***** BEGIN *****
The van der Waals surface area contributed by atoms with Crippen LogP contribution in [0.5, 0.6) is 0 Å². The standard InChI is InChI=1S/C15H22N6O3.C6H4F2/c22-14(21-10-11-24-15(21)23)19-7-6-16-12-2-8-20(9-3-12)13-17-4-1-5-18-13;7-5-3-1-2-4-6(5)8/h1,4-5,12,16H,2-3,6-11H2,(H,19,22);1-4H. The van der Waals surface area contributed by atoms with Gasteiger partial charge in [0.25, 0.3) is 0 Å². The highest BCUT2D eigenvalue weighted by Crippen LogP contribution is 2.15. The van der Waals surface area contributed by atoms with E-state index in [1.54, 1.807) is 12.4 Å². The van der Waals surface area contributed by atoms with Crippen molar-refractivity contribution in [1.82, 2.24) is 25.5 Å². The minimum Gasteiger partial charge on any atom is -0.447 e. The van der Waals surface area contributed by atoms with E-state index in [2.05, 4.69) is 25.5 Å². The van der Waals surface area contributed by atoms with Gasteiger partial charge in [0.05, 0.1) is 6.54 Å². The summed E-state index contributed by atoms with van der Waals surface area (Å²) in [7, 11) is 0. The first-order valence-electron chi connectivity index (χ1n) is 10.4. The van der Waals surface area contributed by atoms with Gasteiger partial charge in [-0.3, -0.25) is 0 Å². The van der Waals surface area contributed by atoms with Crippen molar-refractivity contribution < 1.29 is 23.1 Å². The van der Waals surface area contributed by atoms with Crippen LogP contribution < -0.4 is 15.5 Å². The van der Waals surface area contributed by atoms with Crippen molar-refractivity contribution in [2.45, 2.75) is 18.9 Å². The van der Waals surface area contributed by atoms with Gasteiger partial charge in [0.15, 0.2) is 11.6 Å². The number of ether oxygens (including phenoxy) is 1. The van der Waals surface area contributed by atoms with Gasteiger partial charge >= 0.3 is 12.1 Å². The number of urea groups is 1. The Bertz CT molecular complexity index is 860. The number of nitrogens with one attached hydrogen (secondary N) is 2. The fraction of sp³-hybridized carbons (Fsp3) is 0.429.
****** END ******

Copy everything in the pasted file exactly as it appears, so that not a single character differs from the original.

The van der Waals surface area contributed by atoms with Crippen LogP contribution in [0.5, 0.6) is 0 Å². The standard InChI is InChI=1S/C15H22N6O3.C6H4F2/c22-14(21-10-11-24-15(21)23)19-7-6-16-12-2-8-20(9-3-12)13-17-4-1-5-18-13;7-5-3-1-2-4-6(5)8/h1,4-5,12,16H,2-3,6-11H2,(H,19,22);1-4H. The van der Waals surface area contributed by atoms with Gasteiger partial charge in [0.25, 0.3) is 0 Å². The highest BCUT2D eigenvalue weighted by Crippen LogP contribution is 2.15. The van der Waals surface area contributed by atoms with E-state index in [1.54, 1.807) is 12.4 Å². The van der Waals surface area contributed by atoms with Crippen molar-refractivity contribution in [1.82, 2.24) is 25.5 Å². The minimum Gasteiger partial charge on any atom is -0.447 e. The van der Waals surface area contributed by atoms with E-state index in [2.05, 4.69) is 25.5 Å². The van der Waals surface area contributed by atoms with Gasteiger partial charge in [0.05, 0.1) is 6.54 Å². The summed E-state index contributed by atoms with van der Waals surface area (Å²) in [7, 11) is 0. The first-order valence-electron chi connectivity index (χ1n) is 10.4. The van der Waals surface area contributed by atoms with Gasteiger partial charge in [-0.3, -0.25) is 0 Å². The van der Waals surface area contributed by atoms with Crippen molar-refractivity contribution < 1.29 is 23.1 Å². The van der Waals surface area contributed by atoms with Crippen LogP contribution < -0.4 is 15.5 Å². The van der Waals surface area contributed by atoms with Crippen molar-refractivity contribution in [2.45, 2.75) is 18.9 Å². The van der Waals surface area contributed by atoms with Gasteiger partial charge in [0.15, 0.2) is 11.6 Å². The number of ether oxygens (including phenoxy) is 1. The van der Waals surface area contributed by atoms with Gasteiger partial charge >= 0.3 is 12.1 Å². The number of urea groups is 1. The Bertz CT molecular complexity index is 860. The number of nitrogens with one attached hydrogen (secondary N) is 2. The fraction of sp³-hybridized carbons (Fsp3) is 0.429.